21. GOVERNMENT AND MEDIA HAVE PROPAGANDIZED THE
WAR ON DRUGS
When President Bush held up a bag of crack cocaine
(purchased earlier across the street from the White House) during a prime-time
television speech to announce his "War on Drugs" last September, it
set the tone for the whole media campaign which is apparently based on deception
and the creation of hysteria rather than fact.
As it turned out, the Drug
Enforcement Agency set up the deal in a crass bit of PR showboating. Never mind
that Lafayette Park never attracted drug dealers of any kind, never mind that
the DEA's hidden microphone didn't work, never mind that the young drug dealer
was lured there only with great difficulty by the drug agents. President Bush
got his prop and that was all that mattered. According to Propaganda Review, "A
vast array of propaganda techniques and devices are being used to convince Americans
that the 'drug thing' is the country's number one problem - a problem that required
extraordinary and even unconstitutional measures to solve."
have cooperated with Bush by providing extensive, uncritical coverage of official
speeches, press conferences, news leaks, sensationalized drug busts, and TV specials
that exaggerate and distort the drug problem.
One of the most effective
propaganda techniques, which taps deeply into the American psyche, is the use
of wartime symbols and jargon to justify extraordinary measures. And these propaganda
techniques are apparently working. According to an ABC News/Washington Post Poll,
more than 60% of Americans were willing to give up their own constitutional rights
regarding illegal search and seizure to help "fight the Drug War:"
may be understandable that the Bush and Reagan administrations were willing to
wage this Propaganda War since it diverts attention from the budget deficit, AIDS,
homelessness, administration scandals and corruption, nuclear weapons, and other
domestic and foreign policy problems. But one of the most disturbing questions
is why would the media engage in such a misleading and dangerous propaganda campaign?
Bush was questioned about the sleazy tactics in setting up the Lafayette Park
drug deal, he got angry and asked whether the press was siding with "this
That is perhaps one of the scariest aspects of this propaganda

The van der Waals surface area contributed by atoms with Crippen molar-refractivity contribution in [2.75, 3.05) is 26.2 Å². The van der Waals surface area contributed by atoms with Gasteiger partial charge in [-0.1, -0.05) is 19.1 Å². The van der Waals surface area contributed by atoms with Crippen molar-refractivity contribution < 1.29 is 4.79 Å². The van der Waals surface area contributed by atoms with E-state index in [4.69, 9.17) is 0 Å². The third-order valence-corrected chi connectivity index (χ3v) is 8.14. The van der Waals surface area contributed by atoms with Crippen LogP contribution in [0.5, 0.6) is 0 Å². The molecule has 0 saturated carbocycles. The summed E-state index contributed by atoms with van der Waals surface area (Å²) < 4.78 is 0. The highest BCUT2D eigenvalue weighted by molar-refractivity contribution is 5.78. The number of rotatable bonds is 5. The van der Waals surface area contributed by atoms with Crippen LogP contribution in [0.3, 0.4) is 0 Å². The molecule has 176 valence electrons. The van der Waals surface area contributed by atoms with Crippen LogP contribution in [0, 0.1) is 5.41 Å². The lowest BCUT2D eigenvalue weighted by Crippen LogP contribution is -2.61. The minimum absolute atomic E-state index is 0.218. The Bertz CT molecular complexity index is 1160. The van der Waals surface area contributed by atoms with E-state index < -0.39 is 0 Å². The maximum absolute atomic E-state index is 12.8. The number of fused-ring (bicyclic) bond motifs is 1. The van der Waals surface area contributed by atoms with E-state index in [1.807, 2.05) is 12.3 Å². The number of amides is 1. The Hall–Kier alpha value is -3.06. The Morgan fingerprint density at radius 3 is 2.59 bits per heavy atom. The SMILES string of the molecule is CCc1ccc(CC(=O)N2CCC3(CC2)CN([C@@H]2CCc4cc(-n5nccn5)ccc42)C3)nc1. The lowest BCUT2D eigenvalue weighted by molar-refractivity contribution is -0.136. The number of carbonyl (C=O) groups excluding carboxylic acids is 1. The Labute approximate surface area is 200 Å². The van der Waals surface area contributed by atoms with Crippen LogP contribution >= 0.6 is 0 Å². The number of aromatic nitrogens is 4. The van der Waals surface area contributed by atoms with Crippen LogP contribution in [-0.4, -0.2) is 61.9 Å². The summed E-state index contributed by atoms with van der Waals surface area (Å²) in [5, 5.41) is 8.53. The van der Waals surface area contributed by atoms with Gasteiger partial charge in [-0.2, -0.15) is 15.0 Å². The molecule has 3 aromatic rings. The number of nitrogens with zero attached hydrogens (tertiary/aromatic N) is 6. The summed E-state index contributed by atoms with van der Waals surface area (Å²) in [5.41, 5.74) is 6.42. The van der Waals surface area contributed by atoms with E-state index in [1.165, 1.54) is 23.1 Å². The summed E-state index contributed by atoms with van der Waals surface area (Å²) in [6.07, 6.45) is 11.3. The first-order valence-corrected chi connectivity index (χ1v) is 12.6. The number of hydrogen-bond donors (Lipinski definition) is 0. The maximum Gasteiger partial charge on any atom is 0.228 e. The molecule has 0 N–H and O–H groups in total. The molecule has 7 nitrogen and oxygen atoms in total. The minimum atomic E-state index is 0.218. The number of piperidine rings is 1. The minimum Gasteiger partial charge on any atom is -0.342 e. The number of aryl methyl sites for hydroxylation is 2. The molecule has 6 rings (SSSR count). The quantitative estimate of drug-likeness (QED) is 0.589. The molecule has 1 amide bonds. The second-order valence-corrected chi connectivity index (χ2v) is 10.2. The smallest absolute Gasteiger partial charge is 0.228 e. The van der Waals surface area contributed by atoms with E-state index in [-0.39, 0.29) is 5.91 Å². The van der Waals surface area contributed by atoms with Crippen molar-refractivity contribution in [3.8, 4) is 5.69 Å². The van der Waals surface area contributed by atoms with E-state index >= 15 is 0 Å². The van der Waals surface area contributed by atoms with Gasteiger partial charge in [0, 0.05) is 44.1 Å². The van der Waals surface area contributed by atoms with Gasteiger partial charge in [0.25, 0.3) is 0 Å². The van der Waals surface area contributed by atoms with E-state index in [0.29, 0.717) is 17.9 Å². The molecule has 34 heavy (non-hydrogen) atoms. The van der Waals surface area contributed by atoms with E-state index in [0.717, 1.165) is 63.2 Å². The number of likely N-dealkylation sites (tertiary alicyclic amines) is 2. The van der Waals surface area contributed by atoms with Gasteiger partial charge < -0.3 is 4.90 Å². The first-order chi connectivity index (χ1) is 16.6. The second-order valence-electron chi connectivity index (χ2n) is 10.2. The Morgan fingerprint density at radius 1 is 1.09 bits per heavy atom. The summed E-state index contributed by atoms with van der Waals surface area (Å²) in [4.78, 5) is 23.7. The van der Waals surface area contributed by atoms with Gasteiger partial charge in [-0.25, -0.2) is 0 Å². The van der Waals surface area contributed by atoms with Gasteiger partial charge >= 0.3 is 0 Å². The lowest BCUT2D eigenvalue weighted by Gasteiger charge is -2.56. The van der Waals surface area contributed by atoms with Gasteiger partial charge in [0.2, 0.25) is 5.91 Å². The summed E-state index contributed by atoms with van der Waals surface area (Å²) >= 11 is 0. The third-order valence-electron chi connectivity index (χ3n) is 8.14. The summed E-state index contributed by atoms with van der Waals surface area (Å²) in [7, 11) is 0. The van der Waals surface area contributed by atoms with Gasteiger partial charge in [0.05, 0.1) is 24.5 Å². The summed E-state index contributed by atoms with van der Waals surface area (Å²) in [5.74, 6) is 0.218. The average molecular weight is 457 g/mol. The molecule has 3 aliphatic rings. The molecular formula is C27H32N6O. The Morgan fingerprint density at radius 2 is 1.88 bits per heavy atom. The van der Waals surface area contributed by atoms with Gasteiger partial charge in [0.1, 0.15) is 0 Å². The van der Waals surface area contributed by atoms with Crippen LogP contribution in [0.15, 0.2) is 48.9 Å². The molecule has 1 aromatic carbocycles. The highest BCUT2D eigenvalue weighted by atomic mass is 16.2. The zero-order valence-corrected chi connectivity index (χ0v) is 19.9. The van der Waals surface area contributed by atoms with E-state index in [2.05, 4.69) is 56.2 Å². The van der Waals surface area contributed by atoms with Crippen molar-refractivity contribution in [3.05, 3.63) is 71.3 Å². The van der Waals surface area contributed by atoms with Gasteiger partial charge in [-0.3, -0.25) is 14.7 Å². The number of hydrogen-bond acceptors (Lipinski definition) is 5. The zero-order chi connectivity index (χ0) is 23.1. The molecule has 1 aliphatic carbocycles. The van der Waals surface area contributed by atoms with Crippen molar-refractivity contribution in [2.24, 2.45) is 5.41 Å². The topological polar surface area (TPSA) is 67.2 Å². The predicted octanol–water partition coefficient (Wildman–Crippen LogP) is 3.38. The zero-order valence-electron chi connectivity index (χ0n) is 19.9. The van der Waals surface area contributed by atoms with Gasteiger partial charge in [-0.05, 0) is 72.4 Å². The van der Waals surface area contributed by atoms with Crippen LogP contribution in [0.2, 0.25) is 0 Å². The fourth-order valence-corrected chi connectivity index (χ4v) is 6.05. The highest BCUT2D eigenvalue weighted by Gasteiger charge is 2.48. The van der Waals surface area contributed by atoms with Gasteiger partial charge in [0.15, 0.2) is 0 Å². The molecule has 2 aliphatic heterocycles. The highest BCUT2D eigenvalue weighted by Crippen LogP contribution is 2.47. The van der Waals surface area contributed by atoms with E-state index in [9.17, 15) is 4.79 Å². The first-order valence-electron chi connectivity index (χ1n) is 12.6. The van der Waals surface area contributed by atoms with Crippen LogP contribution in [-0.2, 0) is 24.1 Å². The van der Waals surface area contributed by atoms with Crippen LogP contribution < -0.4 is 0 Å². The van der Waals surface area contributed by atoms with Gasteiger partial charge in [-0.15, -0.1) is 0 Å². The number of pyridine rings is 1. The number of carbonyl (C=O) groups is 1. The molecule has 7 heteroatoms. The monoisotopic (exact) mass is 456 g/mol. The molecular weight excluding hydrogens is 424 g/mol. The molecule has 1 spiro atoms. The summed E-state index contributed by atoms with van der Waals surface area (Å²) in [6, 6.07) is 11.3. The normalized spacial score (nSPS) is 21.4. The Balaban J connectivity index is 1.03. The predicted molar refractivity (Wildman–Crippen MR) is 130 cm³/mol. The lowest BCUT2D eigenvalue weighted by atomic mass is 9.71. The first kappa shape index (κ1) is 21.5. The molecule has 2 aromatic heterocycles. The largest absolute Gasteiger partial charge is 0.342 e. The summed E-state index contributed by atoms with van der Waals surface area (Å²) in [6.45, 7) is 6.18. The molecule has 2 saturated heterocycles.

campaign -- dissenting voices are simply not permitted. Early last year, DEA agent
Charles Stowell, during a KCBS interview, compared the publisher of a marijuana
grower's magazine to a child pornographer. And when former Secretary of State
George Schulz came out publicly for legalization, the White House said he "has
been out West too long."
This new McCarthyism has chilled public discourse
on alternative solutions to the administration's plans of prosecuting and imprisoning
drug users. When was the last time you saw a TV special on legalizing drugs, or
corruption in the DEA, or drug trafficking in the White House?
roughly one thousand times more people died from alcohol and tobacco use than
from cocaine, heroin, crack, speed, and marijuana combined. Yet most Americans
still consider illegal drugs to be the country's number one problem.
the War on Drugs may not be a success, the Propaganda War certainly is.
CENSORED RESEARCHER: JOHN GILLES
SOURCE: PROPAGANDA REVIEW Fort Mason, Building D San Francisco, CA
DATE: Winter 1990
TITLE: "DRUG WAR PROPAGANDA"
AUTHOR: JOHAN CARLISLE
COMMENTS: Author Johan Carlisle raises the disturbing possibility
of a society willing to give up its constitutional rights to fight a
war it has been propagandized into believing is worthwhile. Carlisle
charges that the media have gone along with the government in portraying
the drug wars unilaterally as a law enforcement problem. "There
have been a few articles in the progressive weeklies which have challenged
the party line," Carlisle said. "The overwhelming consistency
of the drug war story on T.V., in the magazines, and in the major daily
newspapers reveals the McCarthyesque nature of trying to challenge the
party line." Carlisle suggests that "The general public would
benefit a great deal from a national dialog on legalization of drugs
-- just one of the sides of this story overlooked by the media. Crime,
public health, corruption in government and law enforcement, and the
staggering social costs of incarcerating millions of casual drug users
are but a few of the real costs for the public."